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Bayesian Forecasting Discontinuity

July 17, 2014 by Daniel Marcelino | 1 Comment | Filed in Uncategorized

I’m finalizing a paper presentation for the ABCP meeting, in which I explore poor polling forecast in local elections in Brazil. I drew upon Jackman (2005)’s paper “Pooling the Polls” to explore a bit about “house effects” in the Brazilian context. However, during the analysis I found myself extending his original model to fit vote intention before and after an exogenous shock: aired political ads season. In Brazil, political parties have incentives for canvassing free of charge in the air media (radio and TV). The whole point is that this thing sometimes produces drastic changes to the vote distribution in a short period of time, so we can’t simply apply a Bayesian linear model because that would break up some of the linearity assumptions. In order to account for the advertising effect on the popular support, I had to adapt the model, where the transition component–the random walk–breaks at the last poll before the ads season began, and restarting with the first poll after it. The following chart says more about the problem. The black spots are the observed polls by the major pollsters and the gray area is the 95% intervals of what we usually don’t see: the daily fluctuations for vote intention.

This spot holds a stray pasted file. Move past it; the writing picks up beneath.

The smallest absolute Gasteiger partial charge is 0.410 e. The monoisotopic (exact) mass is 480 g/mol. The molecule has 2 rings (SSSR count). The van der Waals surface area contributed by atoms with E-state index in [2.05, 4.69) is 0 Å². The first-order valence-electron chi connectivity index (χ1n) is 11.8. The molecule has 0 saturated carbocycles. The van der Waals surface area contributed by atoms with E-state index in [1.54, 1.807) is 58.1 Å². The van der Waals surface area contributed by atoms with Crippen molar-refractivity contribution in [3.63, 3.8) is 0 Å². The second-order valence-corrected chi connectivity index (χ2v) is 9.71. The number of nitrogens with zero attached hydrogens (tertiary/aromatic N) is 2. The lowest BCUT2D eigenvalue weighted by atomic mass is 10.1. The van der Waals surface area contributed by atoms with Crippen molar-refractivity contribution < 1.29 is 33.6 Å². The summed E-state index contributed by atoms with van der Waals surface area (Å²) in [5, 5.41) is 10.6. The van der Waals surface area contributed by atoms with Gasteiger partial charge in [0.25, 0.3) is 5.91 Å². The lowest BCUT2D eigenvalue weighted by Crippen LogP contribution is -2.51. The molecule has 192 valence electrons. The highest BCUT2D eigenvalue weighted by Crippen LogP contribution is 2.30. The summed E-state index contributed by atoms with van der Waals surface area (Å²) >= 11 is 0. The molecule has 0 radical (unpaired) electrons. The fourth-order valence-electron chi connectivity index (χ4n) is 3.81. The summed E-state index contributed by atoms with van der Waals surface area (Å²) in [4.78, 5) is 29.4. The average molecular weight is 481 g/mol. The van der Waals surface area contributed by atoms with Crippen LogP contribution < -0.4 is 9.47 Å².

Haddad

Over 58 weeks before the ads season began, the Workers’s Party candidate, Fernando Haddad, showed a weekly growth rate of 2.6%, but in the 5 weeks next to the beginning of the political advertising on radio and television, the same rate jumped to 9.46%. To put it simple, whiting a week of media exposition made his popular support increase in more than 5%; it is more than he could achieve in one year of “informal campaigning”.

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Parallel computing in R

July 1, 2014 by Daniel Marcelino | 1 Comment | Filed in Tutorials

parallel Roughly a year ago I published an article about parallel computing in R here, in which I compared computation performance among 4 packages that provide R with parallel features once R is essentially a single-thread task package.

Parallel computing is incredibly useful, but not every thing worths distribute across as many cores as possible. Actually, there are cases without enough repetitions that R will gain in performance through serial computation. That is, R takes time to distribute tasks across the processors; conversely, it will need time for binding them all together later on. Therefore, if the time for distributing and gathering pieces together is greater than than the time need for single-thread computing, it doesn’t worth parallelize.

In this post I’ll perform the same experiment using the same physical resources, except that I will perform it in the Rstudio instead of Emacs. So I want to check whether the packages improved anything significant so far.

I tested a nontrivial computation instance using four critical R functions: the base lapply, mclapply from the “multicore” package, parLapply from the “snow” package, and sfLapply from the “snowfall” package. The last three functions essentially provide parallelized equivalent for the lapply.